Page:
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GE-Portuguese Journal of Gastroenterology

versão impressa ISSN 2341-4545

GE Port J Gastroenterol vol.23 no.4 Lisboa ago. 2016

http://dx.doi.org/10.1016/j.jpge.2015.12.001 

ENDOSCOPIC SNAPSHOT

 

Obstructive Jaundice Due to Foreign Body in the Bile Duct: An Unusual Finding

Icterícia Obstrutiva Devido a Corpo Estranho na Via Biliar: Um Achado Incomum

 

Sílvia Giestas*, Sofia Mendes, Dário Gomes, Carlos Sofia

Gastroenterology Department, Centro Hospitalar e Universitário de Coimbra, Coimbra, Portugal

 

* Corresponding author.

 

Keywords: Bile Ducts, Foreign Bodies, Jaundice, Obstructive

Palavras-chave: Via Biliar, Corpos Estranhos, Icterícia Obstrutiva

 

1. Introduction

The obstruction of the common bile duct (CBD) by foreign body, followed by lithogenesis at that level, is uncommon and has been rarely referred in the literature. Sporadic reports have been published due to parasites, fish bones, fragments of T tubes or other rubber objects, shrapnel, metal clips, migrated stents, surgical gauze and non-absorbable suture material, which serve as a nucleus for formation of stones or molds in the bile duct.1–5

The previous reported cases with impacted surgical gauze in CBD had classical presentation of obstructive jaundice with radiological inconclusive investigations mimicking a common bile duct stone or malignant disease of the CBD.2–4

Endoscopic and surgical extraction of these bodies is mandatory, in order to avoid the complications of obstructive jaundice especially cholangitis and biliary sepsis.4,5

2. Case description

A 69 year-old man, with a medical history of liver transplant in 2002 from liver cirrhosis due to hepatitis C, underwent liver retransplantation in 2014 by acquired familial amyloid polyneuropathy. Three months after the surgery the patient had progressive deterioration of the analytical hepatic enzymes with cholestasis (gamma glutamyl transpeptidase 1147 U/L (<55); alkaline phosphatase 926 U/L (40–150); total bilirubin 2.3 mg/dL (0.3–1.2); direct bilirubin 1.7 mg/dL (0.1–0.5); aspartate aminotransferase 58 U/L (<35); alanine aminotransferase 56 U/L (<45)), without fever, abdominal pain or increased inflammatory parameters. Ultrasonography of the abdomen showed moderate dilatation of the main bile duct (12 mm) and could not define the cause of obstruction. Computed tomography was performed and revealed dilatation of the CBD (13 mm) with a dense heterogeneous material inside in probable relationship to choledocholitiasis (Fig. 1). Endoscopic retrograde cholangiopancreatography showed an intracoledocal filling defect of 30 mm (Fig. 2A). After sphincterotomy and with help of Dormia basket it was possible to extract an elongate 3 cm in length biliary mold (Fig. 2B) whose macroscopic analysis showed the presence of compress fragments (Fig. 3). At discharge and several weeks later the repeated laboratory analysis revealed normalized liver function tests.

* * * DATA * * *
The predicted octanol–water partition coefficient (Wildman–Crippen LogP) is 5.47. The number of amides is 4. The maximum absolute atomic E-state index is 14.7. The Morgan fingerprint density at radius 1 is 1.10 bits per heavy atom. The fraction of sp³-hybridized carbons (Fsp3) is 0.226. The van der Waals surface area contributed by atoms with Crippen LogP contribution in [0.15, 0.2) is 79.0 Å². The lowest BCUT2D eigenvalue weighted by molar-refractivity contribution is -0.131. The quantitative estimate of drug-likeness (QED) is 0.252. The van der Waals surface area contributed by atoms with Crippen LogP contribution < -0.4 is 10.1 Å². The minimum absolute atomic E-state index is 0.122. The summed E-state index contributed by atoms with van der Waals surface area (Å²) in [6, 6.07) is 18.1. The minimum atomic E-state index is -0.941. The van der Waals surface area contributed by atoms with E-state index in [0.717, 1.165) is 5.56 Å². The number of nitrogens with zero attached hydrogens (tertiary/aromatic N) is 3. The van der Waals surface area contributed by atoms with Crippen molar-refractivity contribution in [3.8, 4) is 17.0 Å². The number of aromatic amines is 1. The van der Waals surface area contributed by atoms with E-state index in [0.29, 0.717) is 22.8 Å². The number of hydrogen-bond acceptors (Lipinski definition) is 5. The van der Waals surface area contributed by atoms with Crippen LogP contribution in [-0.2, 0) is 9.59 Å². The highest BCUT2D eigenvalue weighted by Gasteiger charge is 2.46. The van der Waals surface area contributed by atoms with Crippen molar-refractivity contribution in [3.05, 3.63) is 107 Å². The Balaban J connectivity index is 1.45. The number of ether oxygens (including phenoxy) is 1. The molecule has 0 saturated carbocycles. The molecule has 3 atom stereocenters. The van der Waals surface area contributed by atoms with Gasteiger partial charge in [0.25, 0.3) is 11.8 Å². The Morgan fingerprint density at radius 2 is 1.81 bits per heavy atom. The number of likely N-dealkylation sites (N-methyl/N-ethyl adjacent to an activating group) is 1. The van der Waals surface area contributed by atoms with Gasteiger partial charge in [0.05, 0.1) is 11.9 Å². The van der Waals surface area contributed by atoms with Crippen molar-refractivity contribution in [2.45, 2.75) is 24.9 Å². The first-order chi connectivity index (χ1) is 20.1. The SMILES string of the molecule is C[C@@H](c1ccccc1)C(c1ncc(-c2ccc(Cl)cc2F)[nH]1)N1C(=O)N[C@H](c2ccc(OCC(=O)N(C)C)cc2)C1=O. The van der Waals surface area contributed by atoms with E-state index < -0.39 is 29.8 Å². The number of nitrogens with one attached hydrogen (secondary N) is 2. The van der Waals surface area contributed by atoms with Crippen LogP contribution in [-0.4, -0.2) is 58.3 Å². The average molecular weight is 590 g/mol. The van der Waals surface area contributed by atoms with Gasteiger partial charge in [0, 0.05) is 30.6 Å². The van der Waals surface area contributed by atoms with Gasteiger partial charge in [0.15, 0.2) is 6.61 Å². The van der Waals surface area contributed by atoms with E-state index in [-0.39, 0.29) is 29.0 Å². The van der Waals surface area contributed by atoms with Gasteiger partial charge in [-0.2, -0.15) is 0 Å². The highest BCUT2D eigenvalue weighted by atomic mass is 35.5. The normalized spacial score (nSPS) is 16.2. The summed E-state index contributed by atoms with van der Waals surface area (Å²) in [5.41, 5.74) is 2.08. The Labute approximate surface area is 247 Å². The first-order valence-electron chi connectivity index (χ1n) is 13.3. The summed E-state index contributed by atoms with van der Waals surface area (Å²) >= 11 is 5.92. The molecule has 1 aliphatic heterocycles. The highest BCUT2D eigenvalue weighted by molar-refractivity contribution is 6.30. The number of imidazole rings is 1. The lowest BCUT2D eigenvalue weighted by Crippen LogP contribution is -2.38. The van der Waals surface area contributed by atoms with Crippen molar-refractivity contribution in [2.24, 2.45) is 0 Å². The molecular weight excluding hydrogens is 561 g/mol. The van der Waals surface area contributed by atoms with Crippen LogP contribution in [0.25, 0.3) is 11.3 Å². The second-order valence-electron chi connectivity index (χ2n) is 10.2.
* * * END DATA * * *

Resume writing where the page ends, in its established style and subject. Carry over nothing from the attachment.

The authors emphasize that bile duct obstruction by a foreign body is possible and can cause difficulties in diagnosis. It is therefore important to remember, when facing images suggesting giant stones, that the CBD may be obstructed by foreign body, especially in those patients who have previously undergone surgery.

 

References

1. Cipoletta L, Bianco MA, Rotondano G, Prisco A, Catalano M, Gatto A, et al. Endoscopic retrieval of a surgical gauze from the common bile duct. Ital J Gastroenterol Hepatol. 1997;29:58-61.         [ Links ]

2. Cimsit B, Keskin M, Ozden I, Alper A. Obstructive jaundice due to a textiloma mimicking a common bile duct stone. J Hepatobiliary Pancreat Surg. 2006;13:172-3.         [ Links ]

3. Bhandari V, Singh M, Vyas HG, Sharma N, Chejara R. Diagnostic dilemma in an unusual case of common bile duct obstruction. Gut Liver. 2011;5:245-7.         [ Links ]

4. Uzcátegui-Paz E, Gonzalez-Paredes G. Granuloma a cuerpo extraño, simulando una enfermedad maligna del tracto biliar. Gastroenterol Hepatol. 2009;32:32-5.         [ Links ]

5. Martos M, Cosme A, Bujanda L, Múgica F, Martín L, Iribarren A. Obstructive jaundice for biliary mold due to foreign body. Rev Esp Enferm Dig. 2011;103:36-7.         [ Links ]

 

Ethical disclosures

Confidentiality of data. The authors declare that they have followed the protocols of their work center on the publication of patient data

Right to privacy and informed consent. The authors declare that no patient data appear in this article.

Protection of human and animal subjects. The authors declare that the procedures followed were in accordance with the regulations of the relevant clinical research ethics committee and with those of the Code of Ethics of the World Medical Association (Declaration of Helsinki).

Conflicts of interest

The authors have no conflicts of interest to declare.

 

* Corresponding author.

E-mail address: silviagiestas@gmail.com (S. Giestas).

 

Received 9 November 2015, accepted 2 December 2015

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